Hoard played for Cleveland from 1990 until the franchise moved to Baltimore. He played a partial season with the new Baltimore Ravens, then the Carolina Panthers for a few games before finding the Minnesota Vikings his new home after their star running back Robert Smith became injured.
Minnesota was happy with Hoard on their roster and signed him to a two-year contract worth $1.6 million. He remained through the 1999 season and played some of his best football while with the Vikings.
In Hoard’s rookie year, he had signed a three-year deal worth $107,000 per season with a $250,000 signing bonus. Today, workout bonuses are bigger.
In his 10-year NFL career, Hoard appeared in 144 games, had 3,964 total rushing yards as well as 2,430 receiving yards, and scored 51 touchdowns. He wasn’t a back who would do many fakes or jukes, he would simply plow over his opponent. Frequently.
Today, Hoard lives in South Florida and is the co-host of the “Toby and Leroy Show” on the CBS affiliate WQAM, Sportsradio 560. This Monday through Friday show is from 10:00 am to 2:00 pm (Eastern). Hoard and his co-host Brendan Tobin had previously hosted mornings on sports sister station “790 The Ticket” WAXY.
Hoard lives in Davie, Florida with his wife Melanie. The couple has raised two children: Alphonso, age 24, and daughter Rebecca who is 15 and going on 21. She is named after Hoard’s grandmother.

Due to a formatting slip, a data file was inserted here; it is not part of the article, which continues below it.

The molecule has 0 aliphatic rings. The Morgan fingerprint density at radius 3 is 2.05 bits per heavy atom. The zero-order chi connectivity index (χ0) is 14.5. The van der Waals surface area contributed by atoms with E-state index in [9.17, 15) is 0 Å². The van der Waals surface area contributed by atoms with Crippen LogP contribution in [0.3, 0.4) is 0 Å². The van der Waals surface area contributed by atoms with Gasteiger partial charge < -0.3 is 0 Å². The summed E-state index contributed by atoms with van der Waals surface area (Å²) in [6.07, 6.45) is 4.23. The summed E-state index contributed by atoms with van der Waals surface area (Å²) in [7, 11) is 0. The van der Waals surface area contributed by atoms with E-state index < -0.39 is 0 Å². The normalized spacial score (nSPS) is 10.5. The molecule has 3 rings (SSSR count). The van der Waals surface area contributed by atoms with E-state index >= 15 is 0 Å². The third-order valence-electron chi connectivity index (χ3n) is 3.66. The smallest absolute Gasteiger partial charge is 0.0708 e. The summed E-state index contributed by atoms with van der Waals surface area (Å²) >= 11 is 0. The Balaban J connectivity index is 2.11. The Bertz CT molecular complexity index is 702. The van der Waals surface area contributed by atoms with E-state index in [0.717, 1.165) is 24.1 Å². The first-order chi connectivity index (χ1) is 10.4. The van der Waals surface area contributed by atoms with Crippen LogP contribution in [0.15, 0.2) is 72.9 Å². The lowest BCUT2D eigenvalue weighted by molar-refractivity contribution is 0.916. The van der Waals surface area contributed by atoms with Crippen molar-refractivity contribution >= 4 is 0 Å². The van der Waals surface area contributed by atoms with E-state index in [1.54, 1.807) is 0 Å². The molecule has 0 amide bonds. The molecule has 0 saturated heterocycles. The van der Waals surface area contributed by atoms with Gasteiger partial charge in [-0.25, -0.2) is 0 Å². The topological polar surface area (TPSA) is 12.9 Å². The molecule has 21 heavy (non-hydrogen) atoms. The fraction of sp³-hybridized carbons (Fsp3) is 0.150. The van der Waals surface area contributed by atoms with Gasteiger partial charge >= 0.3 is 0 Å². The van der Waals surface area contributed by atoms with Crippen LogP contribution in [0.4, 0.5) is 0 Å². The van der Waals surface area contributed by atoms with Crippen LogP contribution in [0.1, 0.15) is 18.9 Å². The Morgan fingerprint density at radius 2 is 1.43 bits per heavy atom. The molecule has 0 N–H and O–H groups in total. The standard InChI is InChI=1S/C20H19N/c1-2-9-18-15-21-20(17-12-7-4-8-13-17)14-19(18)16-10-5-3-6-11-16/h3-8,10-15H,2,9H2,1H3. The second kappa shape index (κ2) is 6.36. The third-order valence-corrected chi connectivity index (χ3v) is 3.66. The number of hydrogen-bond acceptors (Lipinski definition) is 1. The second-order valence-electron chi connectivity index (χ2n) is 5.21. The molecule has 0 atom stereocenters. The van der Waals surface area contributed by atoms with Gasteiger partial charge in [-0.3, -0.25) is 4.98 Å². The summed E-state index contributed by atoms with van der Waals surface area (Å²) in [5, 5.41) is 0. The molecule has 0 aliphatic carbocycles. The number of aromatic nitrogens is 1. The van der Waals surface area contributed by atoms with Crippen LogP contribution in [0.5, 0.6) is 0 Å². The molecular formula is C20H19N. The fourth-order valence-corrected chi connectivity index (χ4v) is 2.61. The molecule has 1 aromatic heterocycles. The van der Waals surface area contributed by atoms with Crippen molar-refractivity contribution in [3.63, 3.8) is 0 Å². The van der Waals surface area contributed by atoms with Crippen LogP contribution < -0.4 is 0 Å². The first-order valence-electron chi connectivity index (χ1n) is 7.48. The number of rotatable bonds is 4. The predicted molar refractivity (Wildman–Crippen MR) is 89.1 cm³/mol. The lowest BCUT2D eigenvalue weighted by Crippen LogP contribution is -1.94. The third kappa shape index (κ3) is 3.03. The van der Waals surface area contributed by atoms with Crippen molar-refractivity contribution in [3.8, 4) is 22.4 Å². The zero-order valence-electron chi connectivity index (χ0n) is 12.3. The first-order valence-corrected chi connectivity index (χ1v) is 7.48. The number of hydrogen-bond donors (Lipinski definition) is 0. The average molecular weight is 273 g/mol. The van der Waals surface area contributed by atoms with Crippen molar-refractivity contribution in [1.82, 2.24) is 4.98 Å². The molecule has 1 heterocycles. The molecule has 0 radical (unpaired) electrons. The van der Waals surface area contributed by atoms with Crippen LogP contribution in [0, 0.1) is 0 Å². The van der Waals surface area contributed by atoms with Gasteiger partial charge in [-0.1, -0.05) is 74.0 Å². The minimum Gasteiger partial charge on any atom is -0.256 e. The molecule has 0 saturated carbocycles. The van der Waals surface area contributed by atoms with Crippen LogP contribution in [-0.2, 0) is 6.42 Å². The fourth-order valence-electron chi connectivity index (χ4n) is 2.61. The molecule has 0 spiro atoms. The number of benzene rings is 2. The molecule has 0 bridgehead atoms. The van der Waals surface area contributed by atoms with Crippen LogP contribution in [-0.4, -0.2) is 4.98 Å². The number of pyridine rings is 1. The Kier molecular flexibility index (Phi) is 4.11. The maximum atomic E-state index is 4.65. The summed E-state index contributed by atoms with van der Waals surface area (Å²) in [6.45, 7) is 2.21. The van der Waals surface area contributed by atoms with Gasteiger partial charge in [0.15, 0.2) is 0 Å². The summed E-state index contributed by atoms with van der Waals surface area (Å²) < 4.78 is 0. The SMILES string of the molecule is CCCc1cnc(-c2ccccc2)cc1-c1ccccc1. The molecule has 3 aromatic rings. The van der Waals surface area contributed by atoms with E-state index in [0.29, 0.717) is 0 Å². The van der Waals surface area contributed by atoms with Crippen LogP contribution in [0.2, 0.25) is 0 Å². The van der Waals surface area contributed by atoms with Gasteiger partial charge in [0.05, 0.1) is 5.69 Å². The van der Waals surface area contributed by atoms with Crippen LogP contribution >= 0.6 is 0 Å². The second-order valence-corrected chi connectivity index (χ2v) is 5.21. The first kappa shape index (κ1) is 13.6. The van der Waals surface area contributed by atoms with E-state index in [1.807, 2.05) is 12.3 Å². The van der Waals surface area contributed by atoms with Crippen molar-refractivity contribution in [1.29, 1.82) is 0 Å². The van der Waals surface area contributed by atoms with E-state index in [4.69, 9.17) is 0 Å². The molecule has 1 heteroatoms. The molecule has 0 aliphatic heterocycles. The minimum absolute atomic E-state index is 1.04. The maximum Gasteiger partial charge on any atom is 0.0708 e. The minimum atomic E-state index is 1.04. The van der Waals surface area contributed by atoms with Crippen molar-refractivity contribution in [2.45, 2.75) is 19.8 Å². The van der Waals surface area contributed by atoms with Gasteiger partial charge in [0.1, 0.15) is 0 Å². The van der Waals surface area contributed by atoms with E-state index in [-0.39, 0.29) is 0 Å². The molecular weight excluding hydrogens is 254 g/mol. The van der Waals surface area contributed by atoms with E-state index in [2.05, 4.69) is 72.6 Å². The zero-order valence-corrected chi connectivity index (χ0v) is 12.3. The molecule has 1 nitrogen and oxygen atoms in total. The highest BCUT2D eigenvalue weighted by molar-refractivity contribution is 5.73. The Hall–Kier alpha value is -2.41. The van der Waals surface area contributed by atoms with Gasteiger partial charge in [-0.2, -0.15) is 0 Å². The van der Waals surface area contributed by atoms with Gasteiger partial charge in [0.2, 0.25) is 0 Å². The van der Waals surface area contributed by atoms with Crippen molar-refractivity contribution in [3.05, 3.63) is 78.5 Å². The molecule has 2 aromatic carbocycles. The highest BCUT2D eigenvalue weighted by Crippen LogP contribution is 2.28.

Hoard, age 54, enjoys playing golf (with a handicap of seven), working out, and leading a normal life. Growing up, his favorite player was Gayle Sayers of the Chicago Bears. That affection began after Hoard had watched the movie “Brian’s Song” as a kid. He was infatuated with seeing what football players were really like away from the gridiron. Hoard envisioned he could become the same running back as Sayers until his body took a different direction. Later in life, Hoard was introduced to Sayers and he said to his boyhood hero, well.....nothing. It was the only time in his existence that he can remember being speechless.
His Twitter handle is @BigMouthLeroy. And yes he has a lot to say. DawgsByNature caught up with him after a show to find out what Bill Belichick is really like, tales of good and horrible Browns seasons, and what he thinks of his old boss Art Modell.
DBN: You were Louisiana’s first “Gatorade Player of the Year”, winning it during the 1985-86 high school year. As a young kid, what goes through your mind hearing you were selected as the best in the entire state?